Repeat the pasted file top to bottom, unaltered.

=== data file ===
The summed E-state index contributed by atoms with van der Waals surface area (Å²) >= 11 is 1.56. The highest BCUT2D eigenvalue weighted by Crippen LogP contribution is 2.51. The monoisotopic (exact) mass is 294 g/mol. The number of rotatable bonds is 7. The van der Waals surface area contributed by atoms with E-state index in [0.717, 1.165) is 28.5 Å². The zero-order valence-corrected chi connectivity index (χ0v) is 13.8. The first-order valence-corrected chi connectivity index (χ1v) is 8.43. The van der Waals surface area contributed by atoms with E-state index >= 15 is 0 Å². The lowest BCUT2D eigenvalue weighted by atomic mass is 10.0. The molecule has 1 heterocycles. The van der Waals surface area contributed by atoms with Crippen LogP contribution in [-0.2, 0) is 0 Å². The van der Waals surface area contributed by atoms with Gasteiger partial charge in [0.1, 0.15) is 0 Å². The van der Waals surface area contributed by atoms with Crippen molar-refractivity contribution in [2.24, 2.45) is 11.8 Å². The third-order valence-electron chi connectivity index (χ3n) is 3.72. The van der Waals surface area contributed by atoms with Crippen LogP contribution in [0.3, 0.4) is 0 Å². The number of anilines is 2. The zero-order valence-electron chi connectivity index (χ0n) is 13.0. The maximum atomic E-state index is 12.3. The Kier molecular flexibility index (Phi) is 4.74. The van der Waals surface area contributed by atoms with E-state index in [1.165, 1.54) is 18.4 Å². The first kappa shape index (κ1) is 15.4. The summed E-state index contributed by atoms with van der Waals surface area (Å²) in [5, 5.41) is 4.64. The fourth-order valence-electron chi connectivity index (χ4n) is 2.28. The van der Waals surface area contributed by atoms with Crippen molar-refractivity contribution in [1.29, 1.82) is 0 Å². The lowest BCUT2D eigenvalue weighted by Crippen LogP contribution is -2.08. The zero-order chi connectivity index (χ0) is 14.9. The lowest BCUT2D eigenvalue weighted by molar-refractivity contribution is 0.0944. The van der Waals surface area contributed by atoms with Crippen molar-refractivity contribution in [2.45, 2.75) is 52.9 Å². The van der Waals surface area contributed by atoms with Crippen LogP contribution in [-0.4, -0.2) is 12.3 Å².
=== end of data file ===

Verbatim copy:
The summed E-state index contributed by atoms with van der Waals surface area (Å²) >= 11 is 1.56. The highest BCUT2D eigenvalue weighted by Crippen LogP contribution is 2.51. The monoisotopic (exact) mass is 294 g/mol. The number of rotatable bonds is 7. The van der Waals surface area contributed by atoms with E-state index in [0.717, 1.165) is 28.5 Å². The zero-order valence-corrected chi connectivity index (χ0v) is 13.8. The first-order valence-corrected chi connectivity index (χ1v) is 8.43. The van der Waals surface area contributed by atoms with E-state index >= 15 is 0 Å². The lowest BCUT2D eigenvalue weighted by atomic mass is 10.0. The molecule has 1 heterocycles. The van der Waals surface area contributed by atoms with Crippen LogP contribution in [-0.2, 0) is 0 Å². The van der Waals surface area contributed by atoms with Gasteiger partial charge in [0.1, 0.15) is 0 Å². The van der Waals surface area contributed by atoms with Crippen molar-refractivity contribution in [2.24, 2.45) is 11.8 Å². The third-order valence-electron chi connectivity index (χ3n) is 3.72. The van der Waals surface area contributed by atoms with Crippen LogP contribution in [0.3, 0.4) is 0 Å². The number of anilines is 2. The zero-order valence-electron chi connectivity index (χ0n) is 13.0. The maximum atomic E-state index is 12.3. The Kier molecular flexibility index (Phi) is 4.74. The van der Waals surface area contributed by atoms with E-state index in [1.165, 1.54) is 18.4 Å². The first kappa shape index (κ1) is 15.4. The summed E-state index contributed by atoms with van der Waals surface area (Å²) in [5, 5.41) is 4.64. The fourth-order valence-electron chi connectivity index (χ4n) is 2.28. The van der Waals surface area contributed by atoms with Crippen molar-refractivity contribution in [1.29, 1.82) is 0 Å². The lowest BCUT2D eigenvalue weighted by Crippen LogP contribution is -2.08. The zero-order chi connectivity index (χ0) is 14.9. The lowest BCUT2D eigenvalue weighted by molar-refractivity contribution is 0.0944. The van der Waals surface area contributed by atoms with Crippen molar-refractivity contribution in [2.45, 2.75) is 52.9 Å². The van der Waals surface area contributed by atoms with Crippen LogP contribution in [-0.4, -0.2) is 12.3 Å².